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Identity

Undercutting Our Creativity With Self-Sabotaging Limits

“Don’t compromise yourself. You’re all you’ve got.”
That is great advice from Janis Joplin [quoted in the Changing Course newsletter].

But we may do just that: compromise, stifle ourselves, shut down what we are capable of, creatively and in other ways - often based on our self-limiting thinking.

In her book "Revolution From Within," Gloria Steinem cautioned that neglecting to use our human capacities, out of fear or shame, "leaves a small hole in the fabric of our self-esteem. Think of the times you have said, 'I can't write,' 'I can't paint'... Since this was not literally true, you were really saying: 'I can't meet some outside standard. I'm not acceptable as I am.'"



Creative Thinking

Julia Cho: "Least Likely Playwright Possible"

Julia Cho reportedly wrote her first play in eighth grade, and has received commissions from South Coast Repertory, the Mark Taper Forum and many other theaters.

She is a graduate of Amherst College, has degrees from UC Berkeley, NYU and The Juilliard School, and won the 2010 Susan Smith Blackburn Prize for her play "The Language Archive."

In an interview (15 minutes with . . . Julia Cho, by Cristofer Gross, The Theater Times), she made some very interesting comments about her experiences as a writer - which can apply to many other creative people as well.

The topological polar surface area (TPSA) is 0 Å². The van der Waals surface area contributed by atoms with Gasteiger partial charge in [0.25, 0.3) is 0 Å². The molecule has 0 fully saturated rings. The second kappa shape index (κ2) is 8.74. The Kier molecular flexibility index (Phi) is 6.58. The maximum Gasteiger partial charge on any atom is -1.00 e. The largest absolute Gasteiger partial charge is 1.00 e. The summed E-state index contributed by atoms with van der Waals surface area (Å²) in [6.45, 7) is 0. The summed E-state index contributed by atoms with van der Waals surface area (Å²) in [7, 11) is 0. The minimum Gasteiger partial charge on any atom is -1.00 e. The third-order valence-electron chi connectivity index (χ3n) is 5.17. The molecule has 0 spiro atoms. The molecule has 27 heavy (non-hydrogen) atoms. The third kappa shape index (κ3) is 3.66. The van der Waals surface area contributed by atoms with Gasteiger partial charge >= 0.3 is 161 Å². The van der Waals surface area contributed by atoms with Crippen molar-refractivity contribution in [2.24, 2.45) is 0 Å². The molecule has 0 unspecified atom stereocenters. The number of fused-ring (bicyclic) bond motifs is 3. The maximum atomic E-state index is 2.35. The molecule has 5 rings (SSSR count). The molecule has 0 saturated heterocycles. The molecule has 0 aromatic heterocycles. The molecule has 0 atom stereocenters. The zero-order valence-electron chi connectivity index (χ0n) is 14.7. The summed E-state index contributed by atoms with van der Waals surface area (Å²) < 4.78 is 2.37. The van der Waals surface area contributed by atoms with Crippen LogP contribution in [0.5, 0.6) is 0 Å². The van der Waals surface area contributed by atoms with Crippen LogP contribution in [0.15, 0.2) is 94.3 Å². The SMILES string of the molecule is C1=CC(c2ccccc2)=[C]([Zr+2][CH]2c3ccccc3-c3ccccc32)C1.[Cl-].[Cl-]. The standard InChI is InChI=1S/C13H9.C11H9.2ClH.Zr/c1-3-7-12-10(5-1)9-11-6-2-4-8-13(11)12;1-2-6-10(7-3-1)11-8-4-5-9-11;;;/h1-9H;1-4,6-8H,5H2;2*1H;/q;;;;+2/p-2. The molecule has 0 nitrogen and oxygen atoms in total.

Consciousness

Imagination and Happiness and Creativity

“I don’t like emotions… For some reason I’m more comfortable in imaginary circumstances.” Actor William H. Macy
One of the primary tools we have for creative expression is imagination.

In his book “Stumbling on Happiness” Harvard psychology professor Daniel Gilbert declares that "To see is to experience the world as it is, to remember is to experience the world as it was, but to imagine—ah, to imagine is to experience the world as it isn’t and has never been, but as it might be.



Consciousness

Not Knowing – More Creativity

Creative expression may require thinking, planning, research, evaluation and other conscious intellectual activity, but at some stages in the process it can be helpful, even necessary, to set aside thinking and give up an attachment to knowing.

One of the early theorists on the creative process, Graham Wallas, defined five stages, including preparation (requiring mental focus, evaluation etc) and incubation, where "nothing external seems to be happening."

This unconscious work of our minds may even be the most critical, at least once we have provided enough mental "fuel" to work on.



Creative Thinking

Laurie R. King on Becoming and Being a Writer

Laurie R. King is well-known for her detective fiction series featuring Mary Russell, wife and partner of Sherlock Holmes, and another series featuring Kate Martinelli, a homicide inspector in San Francisco.

In her autobiography, she asks "Is a writer - is any artist, for that matter -born, or made? Or is it some near-random combination of chance and drive that shapes the person?"

And she answers, "Well, yes."

She goes on to describe her development as a writer:



Consciousness

Felicia Day on Being Creatively Bored and Developing Her Own Project

Actor, writer, producer Felicia Day has become well-known for her work in web video, such as the Internet musical “Dr. Horrible’s Sing-a-long Blog” and the web series “The Guild”, which she created, writes and stars in.